To report the feasibility of retinal thickness mapping for evaluating thickness differences in retinal areas with and without leakage shown by fluorescein angiography for patients who have age-related macular degeneration with choroidal neovascularization.
A custom-built version of the retinal thickness analyzer was used for thickness mapping. Retinal thickness was defined as the separation between vitreoretinal and pigment epithelium–choroid interfaces. Imaging was performed in 1 eye of 10 patients with the clinical diagnoses of age-related macular degeneration and choroidal neovascularization. Patients either had never undergone photodynamic therapy at the time of measurement (untreated) or had received one or more photodynamic therapy treatments (treated). Average retinal thicknesses in selected areas with and without the presence of leakage shown by fluorescein angiography were calculated and compared statistically.
Retinal thickness (mean ± SD) in areas with leakage (315 ± 54 μm) was significantly greater than that in areas without leakage (280 ± 28 μm) (P = 0.03). In untreated patients, areas with leakage (345 ± 45 μm) were significantly thicker than areas without leakage (289 ± 23 μm) (P = 0.02). In treated patients, retinal thickness in areas with leakage (271 ± 33 μm) and without leakage (267 ± 34 μm) was similar.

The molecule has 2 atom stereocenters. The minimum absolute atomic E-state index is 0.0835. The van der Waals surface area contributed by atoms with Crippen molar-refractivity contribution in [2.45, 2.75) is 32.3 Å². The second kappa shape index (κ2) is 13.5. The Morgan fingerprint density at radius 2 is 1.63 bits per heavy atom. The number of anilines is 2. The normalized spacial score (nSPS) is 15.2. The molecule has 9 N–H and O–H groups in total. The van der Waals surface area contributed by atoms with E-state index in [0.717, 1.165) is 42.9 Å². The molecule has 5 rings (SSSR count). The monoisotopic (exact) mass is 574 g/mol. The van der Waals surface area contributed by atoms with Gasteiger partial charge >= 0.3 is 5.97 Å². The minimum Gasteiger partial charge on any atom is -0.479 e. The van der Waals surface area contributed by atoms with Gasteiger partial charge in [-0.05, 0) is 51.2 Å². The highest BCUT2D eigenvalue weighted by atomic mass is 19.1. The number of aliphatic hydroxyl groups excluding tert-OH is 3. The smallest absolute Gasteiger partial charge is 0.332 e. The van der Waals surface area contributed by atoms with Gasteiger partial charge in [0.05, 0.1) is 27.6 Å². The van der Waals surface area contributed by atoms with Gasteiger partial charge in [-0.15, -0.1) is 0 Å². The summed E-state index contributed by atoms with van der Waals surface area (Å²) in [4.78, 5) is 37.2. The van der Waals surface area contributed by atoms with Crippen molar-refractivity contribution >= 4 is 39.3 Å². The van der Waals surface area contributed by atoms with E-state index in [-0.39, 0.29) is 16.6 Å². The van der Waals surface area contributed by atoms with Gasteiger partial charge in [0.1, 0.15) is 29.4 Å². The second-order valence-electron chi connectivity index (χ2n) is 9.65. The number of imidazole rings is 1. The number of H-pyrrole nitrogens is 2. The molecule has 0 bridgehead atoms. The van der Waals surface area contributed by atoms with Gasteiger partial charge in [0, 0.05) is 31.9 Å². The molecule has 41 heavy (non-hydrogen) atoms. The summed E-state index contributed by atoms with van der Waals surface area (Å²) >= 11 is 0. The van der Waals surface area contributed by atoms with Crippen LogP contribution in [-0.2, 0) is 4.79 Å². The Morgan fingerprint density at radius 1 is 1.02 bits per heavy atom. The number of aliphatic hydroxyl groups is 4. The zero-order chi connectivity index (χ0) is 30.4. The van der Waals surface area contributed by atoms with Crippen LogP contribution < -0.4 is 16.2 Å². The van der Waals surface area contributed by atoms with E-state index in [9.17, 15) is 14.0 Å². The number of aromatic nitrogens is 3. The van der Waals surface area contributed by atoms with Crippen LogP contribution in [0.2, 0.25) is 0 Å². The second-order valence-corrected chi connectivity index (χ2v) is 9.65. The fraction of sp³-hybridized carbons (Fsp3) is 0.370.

Retinal thickness mapping may prove to be useful as an adjunct to fluorescein angiography to monitor choroidal neovascularization and its treatment.
Retinal thickness mapping may prove to be a useful adjunct to fluorescein angiography to monitor choroidal neovascularization and its treatment. The feasibility of retinal thickness mapping for evaluating thickness changes over choroidal neovascular membranes was studied.
From Department of Ophthalmology and Visual Sciences, University of Illinois at Chicago, Chicago, Illinois.
Supported by grants from the US Department of Veterans Affairs (Washington, DC) and the National Eye Institute (Bethesda, MD) and an unrestricted fund from Research to Prevent Blindness (New York, NY).
Presented in part at the Association for Research in Vision and Ophthalmology Meeting; April 25–29, 2004; Fort Lauderdale, FL. The authors have no proprietary interest in this study.
Reprint requests: Mahnaz Shahidi, PhD, Department of Ophthalmology and Visual Sciences, University of Illinois at Chicago, 1855 West Taylor Street, Chicago, IL 60612; e-mail: firstname.lastname@example.org